NOTE: For information surrounding the Generate() function, see my MDX Essentials article Set and String Functions: The GENERATE() Function, (where we perform a combination of Generate() and TopCount(), as well). For an introduction to the .Children function, see MDX Member Functions: The "Family" Functions, within the same series.

20.  Leave the remainder of the query in its original state.

The Query pane appears as depicted in Illustration 4, with our addition marked.


Illustration 4: The Query with Substituted ON ROWS Line

21.  Execute the query by clicking the Run Query button in the toolbar.

The Results pane is populated, and the dataset shown in Illustration 5 appears.


Illustration 5: Results Dataset - After Final Modifications

Finally, we see the presentation as requested by the information consumers: 1998 Warehouse Profit for the three Warehouses with the highest Warehouse Profit for each of the U. S. States within which FoodMart conducts Warehouse operations. (We note that the State of Oregon shows only two Warehouses, but can easily verify that this is because only two Warehouse locations exist within the State, by expanding the Warehouse dimension at the OR level in the tree pane below the Cube selector in the MDX Sample Application, as depicted in Illustration 6.


Illustration 6: Verifying that Only Two Warehouses Exist in Oregon ...

22.  Re-save the file as MDX032-1-3.

Perform a Topcount() within the Context of Another Dimension, and Return a Related String for Presentation Purposes

Our next exercise comes in the form of a request from the same group of information consumers (the Accounting and Finance department at FoodMart), who have expressed satisfaction with our first solution. This request also involves "top counts" of Warehouses, and on the surface may sound simple to many of us. The consumers want a query that will produce a plain list containing the top individual Warehouse, for each of the twelve Months of 1998 (denominated simply in numbers one to twelve, as they appear in the Warehouse cube), this time in terms of number of Units Shipped within that month.

We again draft a sketch of the proposed report layout, to confirm our understanding and to agree fully on the requirement. The sketch appears as illustrated in Table 2.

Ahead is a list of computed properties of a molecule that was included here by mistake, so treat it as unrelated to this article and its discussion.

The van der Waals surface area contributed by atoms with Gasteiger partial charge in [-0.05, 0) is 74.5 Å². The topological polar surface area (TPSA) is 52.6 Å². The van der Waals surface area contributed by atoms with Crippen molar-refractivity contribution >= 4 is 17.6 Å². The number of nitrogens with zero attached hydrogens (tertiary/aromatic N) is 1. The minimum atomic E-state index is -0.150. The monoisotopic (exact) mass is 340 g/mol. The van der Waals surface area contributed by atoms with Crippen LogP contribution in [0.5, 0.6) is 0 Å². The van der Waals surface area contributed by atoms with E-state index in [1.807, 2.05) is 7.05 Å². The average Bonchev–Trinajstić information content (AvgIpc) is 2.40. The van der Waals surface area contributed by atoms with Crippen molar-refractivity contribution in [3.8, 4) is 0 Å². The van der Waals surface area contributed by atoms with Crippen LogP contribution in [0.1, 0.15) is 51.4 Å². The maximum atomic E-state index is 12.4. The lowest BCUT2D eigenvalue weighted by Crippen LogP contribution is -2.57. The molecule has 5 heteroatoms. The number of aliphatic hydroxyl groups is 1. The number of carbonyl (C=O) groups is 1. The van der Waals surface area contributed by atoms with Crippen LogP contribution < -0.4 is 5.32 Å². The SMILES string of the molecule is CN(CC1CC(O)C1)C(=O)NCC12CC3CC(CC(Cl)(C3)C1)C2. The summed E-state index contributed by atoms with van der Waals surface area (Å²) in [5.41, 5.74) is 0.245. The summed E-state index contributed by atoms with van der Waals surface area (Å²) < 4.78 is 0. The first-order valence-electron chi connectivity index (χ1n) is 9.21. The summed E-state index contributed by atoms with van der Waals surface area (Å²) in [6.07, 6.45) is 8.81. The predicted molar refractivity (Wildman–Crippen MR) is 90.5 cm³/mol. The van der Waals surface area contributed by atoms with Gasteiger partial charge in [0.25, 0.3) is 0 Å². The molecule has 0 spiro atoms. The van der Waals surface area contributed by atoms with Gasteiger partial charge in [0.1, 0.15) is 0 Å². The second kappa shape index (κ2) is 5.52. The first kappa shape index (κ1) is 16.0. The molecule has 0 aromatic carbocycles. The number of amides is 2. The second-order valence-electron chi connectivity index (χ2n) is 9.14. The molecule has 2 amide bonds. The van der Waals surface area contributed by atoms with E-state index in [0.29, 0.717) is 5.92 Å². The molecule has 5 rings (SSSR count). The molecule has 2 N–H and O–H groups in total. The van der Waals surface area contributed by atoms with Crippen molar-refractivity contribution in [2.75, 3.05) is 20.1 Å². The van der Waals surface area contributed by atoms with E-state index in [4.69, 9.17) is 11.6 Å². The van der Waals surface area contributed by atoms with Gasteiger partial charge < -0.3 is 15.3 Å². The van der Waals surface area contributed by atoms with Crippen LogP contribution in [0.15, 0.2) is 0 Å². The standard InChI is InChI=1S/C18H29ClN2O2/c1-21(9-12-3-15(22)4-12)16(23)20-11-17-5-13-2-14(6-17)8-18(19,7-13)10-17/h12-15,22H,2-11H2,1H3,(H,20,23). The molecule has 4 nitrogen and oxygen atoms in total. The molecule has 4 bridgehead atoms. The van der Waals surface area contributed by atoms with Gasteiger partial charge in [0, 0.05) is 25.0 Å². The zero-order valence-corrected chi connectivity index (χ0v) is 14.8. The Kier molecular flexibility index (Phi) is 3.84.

Largest Shipper

Units Shipped

1

Warehouse Location shipping largest no of units in Month 1

Total No. Units

2

'' '' '' '' '' '' '' '' '' 2

'' '' "

3

'' '' '' '' '' '' '' '' '' 3

'' '' "

4

'' '' '' '' '' '' '' '' '' 4

'' '' "

5

'' '' '' '' '' '' '' '' '' 5

'' '' "

6

'' '' '' '' '' '' '' '' '' 6

'' '' "

7

'' '' '' '' '' '' '' '' '' 7

'' '' "

8

'' '' '' '' '' '' '' '' '' 8

'' '' "

9

'' '' '' '' '' '' '' '' '' 9

'' '' "

10

'' '' '' '' '' '' '' '' '' 10

'' '' "

11

'' '' '' '' '' '' '' '' '' 11

'' '' "

12

'' '' '' '' '' '' '' '' '' 12

'' '' "


Table 2: Results Dataset, with TopCount() Defining Columns

We agree to pursue a solution, and consider the requirement in bite-size pieces. One challenge that stands out immediately is the apparent need to return the Warehouse Name, a text string, from the lowest level of the Warehouse dimension. TopCount() is still at the heart of our contemplated approach, however, with the Units Shipped the measure upon which it is based.

Let's construct part of the query to get started. First, we will construct a query that lists all Warehouses, and respective quantities shipped, for each of the Months in 1998. This serves to build the core ON ROWS specification, the "months" part of which we will use within our final solution. It also serves to present the quantities for each Warehouse, each Month, allowing us to "proof" the accuracy of the results of the next step, where we generate the name of the top Warehouse from the perspective of shipping, for each Month.

1.  Select File --> New to open a blank Query pane.

2.  Type the following query into the Query pane:


-- MDX032-2-1, Shipping Volume Qty by Month, 1998, for Individual U.S.    
    Warehouses"
SELECT 
  {[Measures].[Units Shipped]} ON COLUMNS,
  NONEMPTYCROSSJOIN(
      {DESCENDANTS([Time].[1998], [Time].[Month])},
            {DESCENDANTS( [Warehouse].[All Warehouses].[USA], 
                  [Warehouse].[Warehouse Name] )})
  ON ROWS
FROM 
              [WAREHOUSE]

3.  Execute the query by clicking the Run Query button in the toolbar.